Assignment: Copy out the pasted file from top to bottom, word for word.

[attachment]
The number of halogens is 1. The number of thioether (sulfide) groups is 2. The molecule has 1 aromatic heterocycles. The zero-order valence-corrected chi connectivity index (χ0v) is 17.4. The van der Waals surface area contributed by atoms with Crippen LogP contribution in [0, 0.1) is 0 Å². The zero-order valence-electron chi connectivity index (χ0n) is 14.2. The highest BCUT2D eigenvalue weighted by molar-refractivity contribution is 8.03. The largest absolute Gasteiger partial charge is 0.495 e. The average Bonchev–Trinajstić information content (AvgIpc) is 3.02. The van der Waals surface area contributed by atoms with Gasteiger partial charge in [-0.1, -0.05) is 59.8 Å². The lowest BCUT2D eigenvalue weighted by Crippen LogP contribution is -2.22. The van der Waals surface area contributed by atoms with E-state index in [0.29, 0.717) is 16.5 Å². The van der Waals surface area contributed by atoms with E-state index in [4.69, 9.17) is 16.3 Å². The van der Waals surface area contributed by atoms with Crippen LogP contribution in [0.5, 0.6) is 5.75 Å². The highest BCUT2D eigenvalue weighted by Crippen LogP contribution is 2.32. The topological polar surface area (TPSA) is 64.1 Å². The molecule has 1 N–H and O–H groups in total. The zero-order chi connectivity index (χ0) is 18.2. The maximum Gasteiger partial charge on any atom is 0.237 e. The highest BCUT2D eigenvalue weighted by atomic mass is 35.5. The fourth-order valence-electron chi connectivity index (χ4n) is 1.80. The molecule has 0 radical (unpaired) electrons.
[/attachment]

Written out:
The number of halogens is 1. The number of thioether (sulfide) groups is 2. The molecule has 1 aromatic heterocycles. The zero-order valence-corrected chi connectivity index (χ0v) is 17.4. The van der Waals surface area contributed by atoms with Crippen LogP contribution in [0, 0.1) is 0 Å². The zero-order valence-electron chi connectivity index (χ0n) is 14.2. The highest BCUT2D eigenvalue weighted by molar-refractivity contribution is 8.03. The largest absolute Gasteiger partial charge is 0.495 e. The average Bonchev–Trinajstić information content (AvgIpc) is 3.02. The van der Waals surface area contributed by atoms with Gasteiger partial charge in [-0.1, -0.05) is 59.8 Å². The lowest BCUT2D eigenvalue weighted by Crippen LogP contribution is -2.22. The van der Waals surface area contributed by atoms with E-state index in [0.29, 0.717) is 16.5 Å². The van der Waals surface area contributed by atoms with E-state index in [4.69, 9.17) is 16.3 Å². The van der Waals surface area contributed by atoms with Crippen LogP contribution in [0.5, 0.6) is 5.75 Å². The highest BCUT2D eigenvalue weighted by Crippen LogP contribution is 2.32. The topological polar surface area (TPSA) is 64.1 Å². The molecule has 1 N–H and O–H groups in total. The zero-order chi connectivity index (χ0) is 18.2. The maximum Gasteiger partial charge on any atom is 0.237 e. The highest BCUT2D eigenvalue weighted by atomic mass is 35.5. The fourth-order valence-electron chi connectivity index (χ4n) is 1.80. The molecule has 0 radical (unpaired) electrons.